NEW YORK (CBSNewYork) — It’s almost time for summer camp for kids around the tri-state area.

As you pack and plan for the perfect summer, there’s a conversation you may want to have about bullying.

As CBS2’s Emily Smith explained, one in three kids report being bullied during the school year and summer camp isn’t exempt, according to the Centers for Disease Control.

That’s why bullying expert Karl Romain said campers of any age need to have a plan before heading out.

“Prepare your child. If your child is bullied they should know how to handle themselves,” Romain said.

Romain suggested sitting down with your child for a conversation on how to avoid becoming a victim.

“You need to make sure specifically that you explain to your kids that bullying is a persistent teasing, an action that can be physical,” he said.

He said if that happens a child should know to try to resolve it directly by talking it out. If that doesn’t work, going to a camp counselor should be the next step.

Guidance counselor Sally Merkowitz said most kids who are bullied at camp don’t know what to do next. If they’re sleeping over, you might not know anything is wrong, so it’s crucial to speak to them beforehand.

“Let them know who you can talk to, who would you talk to, if you feel you need to call me then go ahead and call me and I will talk to who needs to be talked to,” she said.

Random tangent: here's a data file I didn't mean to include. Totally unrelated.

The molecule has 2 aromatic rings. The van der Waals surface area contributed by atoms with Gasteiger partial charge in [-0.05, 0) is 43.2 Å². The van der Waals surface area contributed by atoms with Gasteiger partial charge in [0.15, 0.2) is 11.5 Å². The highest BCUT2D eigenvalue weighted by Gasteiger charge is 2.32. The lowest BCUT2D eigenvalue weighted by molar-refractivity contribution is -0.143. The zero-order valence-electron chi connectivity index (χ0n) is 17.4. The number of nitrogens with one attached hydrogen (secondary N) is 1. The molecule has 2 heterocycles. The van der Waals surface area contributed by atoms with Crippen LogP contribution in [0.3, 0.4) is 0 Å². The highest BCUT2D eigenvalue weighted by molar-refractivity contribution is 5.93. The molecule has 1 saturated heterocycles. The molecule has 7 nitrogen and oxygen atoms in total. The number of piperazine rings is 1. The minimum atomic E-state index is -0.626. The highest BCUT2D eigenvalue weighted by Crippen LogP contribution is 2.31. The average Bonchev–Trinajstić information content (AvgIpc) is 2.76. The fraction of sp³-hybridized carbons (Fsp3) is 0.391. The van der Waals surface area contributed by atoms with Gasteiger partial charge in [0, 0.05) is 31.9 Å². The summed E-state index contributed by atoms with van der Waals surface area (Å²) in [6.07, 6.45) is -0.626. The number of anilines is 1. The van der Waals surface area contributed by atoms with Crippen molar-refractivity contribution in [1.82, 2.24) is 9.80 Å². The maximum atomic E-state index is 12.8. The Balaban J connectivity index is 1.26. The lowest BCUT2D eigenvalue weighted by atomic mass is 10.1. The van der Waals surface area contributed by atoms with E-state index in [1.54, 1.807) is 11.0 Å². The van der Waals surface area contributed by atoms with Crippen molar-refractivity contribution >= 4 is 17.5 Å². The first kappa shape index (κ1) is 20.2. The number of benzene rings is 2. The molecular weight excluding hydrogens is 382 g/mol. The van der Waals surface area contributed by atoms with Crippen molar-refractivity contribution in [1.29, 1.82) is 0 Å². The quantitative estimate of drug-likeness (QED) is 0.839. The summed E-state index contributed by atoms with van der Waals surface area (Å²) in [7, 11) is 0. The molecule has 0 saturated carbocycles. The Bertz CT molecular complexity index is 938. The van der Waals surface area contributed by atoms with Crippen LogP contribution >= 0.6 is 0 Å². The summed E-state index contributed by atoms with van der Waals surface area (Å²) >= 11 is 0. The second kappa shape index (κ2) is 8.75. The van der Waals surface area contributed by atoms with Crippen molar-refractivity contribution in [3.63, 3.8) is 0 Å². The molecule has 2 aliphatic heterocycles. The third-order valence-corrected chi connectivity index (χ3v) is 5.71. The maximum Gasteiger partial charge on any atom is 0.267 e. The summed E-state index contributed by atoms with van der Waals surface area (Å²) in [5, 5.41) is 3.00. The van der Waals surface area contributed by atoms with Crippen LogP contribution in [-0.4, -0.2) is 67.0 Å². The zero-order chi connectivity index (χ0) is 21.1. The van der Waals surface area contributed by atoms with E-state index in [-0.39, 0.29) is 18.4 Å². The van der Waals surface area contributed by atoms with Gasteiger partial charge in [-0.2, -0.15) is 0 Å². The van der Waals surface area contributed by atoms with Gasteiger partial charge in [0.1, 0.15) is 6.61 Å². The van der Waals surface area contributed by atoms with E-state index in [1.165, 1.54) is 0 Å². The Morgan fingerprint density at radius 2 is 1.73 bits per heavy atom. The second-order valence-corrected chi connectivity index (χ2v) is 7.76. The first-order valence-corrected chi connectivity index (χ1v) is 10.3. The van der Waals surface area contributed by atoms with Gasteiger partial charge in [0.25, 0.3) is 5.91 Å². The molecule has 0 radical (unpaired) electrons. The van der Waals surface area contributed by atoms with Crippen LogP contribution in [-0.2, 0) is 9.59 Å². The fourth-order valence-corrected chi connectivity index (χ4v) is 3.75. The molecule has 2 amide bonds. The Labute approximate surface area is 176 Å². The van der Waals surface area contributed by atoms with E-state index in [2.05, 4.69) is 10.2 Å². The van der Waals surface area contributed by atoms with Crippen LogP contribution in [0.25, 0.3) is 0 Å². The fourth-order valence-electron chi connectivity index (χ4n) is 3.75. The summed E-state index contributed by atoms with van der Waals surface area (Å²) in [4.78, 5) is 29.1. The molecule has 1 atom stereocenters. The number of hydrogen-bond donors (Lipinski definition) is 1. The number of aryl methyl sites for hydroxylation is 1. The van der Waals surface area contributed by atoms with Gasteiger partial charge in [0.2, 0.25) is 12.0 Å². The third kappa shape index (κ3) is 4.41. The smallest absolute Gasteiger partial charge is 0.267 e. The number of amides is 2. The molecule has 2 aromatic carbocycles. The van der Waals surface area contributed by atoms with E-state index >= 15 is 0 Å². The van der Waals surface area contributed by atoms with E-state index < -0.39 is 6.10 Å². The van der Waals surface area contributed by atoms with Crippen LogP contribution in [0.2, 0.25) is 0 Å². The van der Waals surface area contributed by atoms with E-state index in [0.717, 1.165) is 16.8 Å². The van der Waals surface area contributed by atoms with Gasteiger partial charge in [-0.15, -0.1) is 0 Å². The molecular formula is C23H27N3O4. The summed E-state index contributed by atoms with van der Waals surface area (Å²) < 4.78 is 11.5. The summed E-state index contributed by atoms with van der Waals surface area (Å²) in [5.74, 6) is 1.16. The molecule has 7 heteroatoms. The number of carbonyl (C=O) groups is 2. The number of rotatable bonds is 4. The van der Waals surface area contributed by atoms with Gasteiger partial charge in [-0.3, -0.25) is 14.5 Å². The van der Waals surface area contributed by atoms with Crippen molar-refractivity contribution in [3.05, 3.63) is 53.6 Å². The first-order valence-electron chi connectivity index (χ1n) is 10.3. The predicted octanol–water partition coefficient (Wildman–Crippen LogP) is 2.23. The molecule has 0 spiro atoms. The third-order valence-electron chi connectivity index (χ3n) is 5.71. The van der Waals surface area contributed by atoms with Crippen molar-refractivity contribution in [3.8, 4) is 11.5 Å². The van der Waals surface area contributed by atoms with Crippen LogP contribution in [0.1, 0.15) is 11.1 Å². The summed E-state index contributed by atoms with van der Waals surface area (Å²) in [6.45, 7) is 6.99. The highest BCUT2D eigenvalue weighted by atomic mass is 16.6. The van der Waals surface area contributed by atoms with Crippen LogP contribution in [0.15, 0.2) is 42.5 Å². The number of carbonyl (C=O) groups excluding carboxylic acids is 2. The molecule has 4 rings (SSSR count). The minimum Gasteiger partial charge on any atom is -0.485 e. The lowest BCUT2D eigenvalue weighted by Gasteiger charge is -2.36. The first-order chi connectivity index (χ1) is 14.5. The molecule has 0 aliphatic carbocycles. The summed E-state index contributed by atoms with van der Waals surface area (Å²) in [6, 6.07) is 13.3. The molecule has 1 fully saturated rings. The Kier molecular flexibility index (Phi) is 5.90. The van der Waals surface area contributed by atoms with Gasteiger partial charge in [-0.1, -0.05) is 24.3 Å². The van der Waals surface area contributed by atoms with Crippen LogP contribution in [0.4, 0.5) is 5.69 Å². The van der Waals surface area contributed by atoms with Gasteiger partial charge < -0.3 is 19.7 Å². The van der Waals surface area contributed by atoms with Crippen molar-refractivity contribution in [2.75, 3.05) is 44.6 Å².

If your child has any history at all with bullying, Romain highly recommends calling the camp to ask how counselors address the issue, and how campers are supervised between activities.

Children going to day camps are just as susceptible to bullying, but might not always want to tell you what’s going on.

Experts said to look for changes in behavior like sadness or anger.

Romain said suicide is the third leading cause of death among kids who are bullied.

“About 4,400 kids per year commit suicide,” he said.

Romain said a bully is less likely to pick on a child who’s confident. He said that starts with teaching kids to make eye contact and stand up straight.

Experts said once you establish a dialogue with your child, it’s less likely they’ll try to keep anything potentially harmful from you.